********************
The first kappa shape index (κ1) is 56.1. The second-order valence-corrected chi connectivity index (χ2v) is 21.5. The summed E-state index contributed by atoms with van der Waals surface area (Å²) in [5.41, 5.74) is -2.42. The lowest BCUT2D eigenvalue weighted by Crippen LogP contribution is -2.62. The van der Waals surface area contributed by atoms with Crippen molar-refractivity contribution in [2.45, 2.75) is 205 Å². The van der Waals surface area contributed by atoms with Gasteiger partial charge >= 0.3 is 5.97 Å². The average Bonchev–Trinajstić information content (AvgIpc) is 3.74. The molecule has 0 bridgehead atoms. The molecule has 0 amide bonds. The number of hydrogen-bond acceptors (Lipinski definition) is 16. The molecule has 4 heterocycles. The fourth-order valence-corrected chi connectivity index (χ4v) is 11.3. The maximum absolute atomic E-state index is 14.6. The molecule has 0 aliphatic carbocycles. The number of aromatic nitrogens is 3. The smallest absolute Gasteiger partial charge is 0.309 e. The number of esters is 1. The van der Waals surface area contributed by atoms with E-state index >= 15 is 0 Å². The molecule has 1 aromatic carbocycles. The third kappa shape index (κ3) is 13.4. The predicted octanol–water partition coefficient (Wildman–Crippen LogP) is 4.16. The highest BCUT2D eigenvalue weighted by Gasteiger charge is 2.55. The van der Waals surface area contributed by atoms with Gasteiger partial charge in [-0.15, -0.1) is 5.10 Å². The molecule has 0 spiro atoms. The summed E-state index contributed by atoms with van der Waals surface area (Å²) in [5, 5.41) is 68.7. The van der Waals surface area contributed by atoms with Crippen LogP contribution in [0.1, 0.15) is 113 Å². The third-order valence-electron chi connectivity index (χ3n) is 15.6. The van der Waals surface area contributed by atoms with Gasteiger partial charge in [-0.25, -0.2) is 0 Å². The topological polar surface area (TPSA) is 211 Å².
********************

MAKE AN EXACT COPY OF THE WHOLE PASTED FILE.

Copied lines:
The first kappa shape index (κ1) is 56.1. The second-order valence-corrected chi connectivity index (χ2v) is 21.5. The summed E-state index contributed by atoms with van der Waals surface area (Å²) in [5.41, 5.74) is -2.42. The lowest BCUT2D eigenvalue weighted by Crippen LogP contribution is -2.62. The van der Waals surface area contributed by atoms with Crippen molar-refractivity contribution in [2.45, 2.75) is 205 Å². The van der Waals surface area contributed by atoms with Gasteiger partial charge >= 0.3 is 5.97 Å². The average Bonchev–Trinajstić information content (AvgIpc) is 3.74. The molecule has 0 bridgehead atoms. The molecule has 0 amide bonds. The number of hydrogen-bond acceptors (Lipinski definition) is 16. The molecule has 4 heterocycles. The fourth-order valence-corrected chi connectivity index (χ4v) is 11.3. The maximum absolute atomic E-state index is 14.6. The molecule has 0 aliphatic carbocycles. The number of aromatic nitrogens is 3. The smallest absolute Gasteiger partial charge is 0.309 e. The number of esters is 1. The van der Waals surface area contributed by atoms with E-state index >= 15 is 0 Å². The molecule has 1 aromatic carbocycles. The third kappa shape index (κ3) is 13.4. The predicted octanol–water partition coefficient (Wildman–Crippen LogP) is 4.16. The highest BCUT2D eigenvalue weighted by Gasteiger charge is 2.55. The van der Waals surface area contributed by atoms with Gasteiger partial charge in [-0.15, -0.1) is 5.10 Å². The molecule has 0 spiro atoms. The summed E-state index contributed by atoms with van der Waals surface area (Å²) in [5, 5.41) is 68.7. The van der Waals surface area contributed by atoms with Crippen LogP contribution in [0.1, 0.15) is 113 Å². The third-order valence-electron chi connectivity index (χ3n) is 15.6. The van der Waals surface area contributed by atoms with Gasteiger partial charge in [-0.25, -0.2) is 0 Å². The topological polar surface area (TPSA) is 211 Å².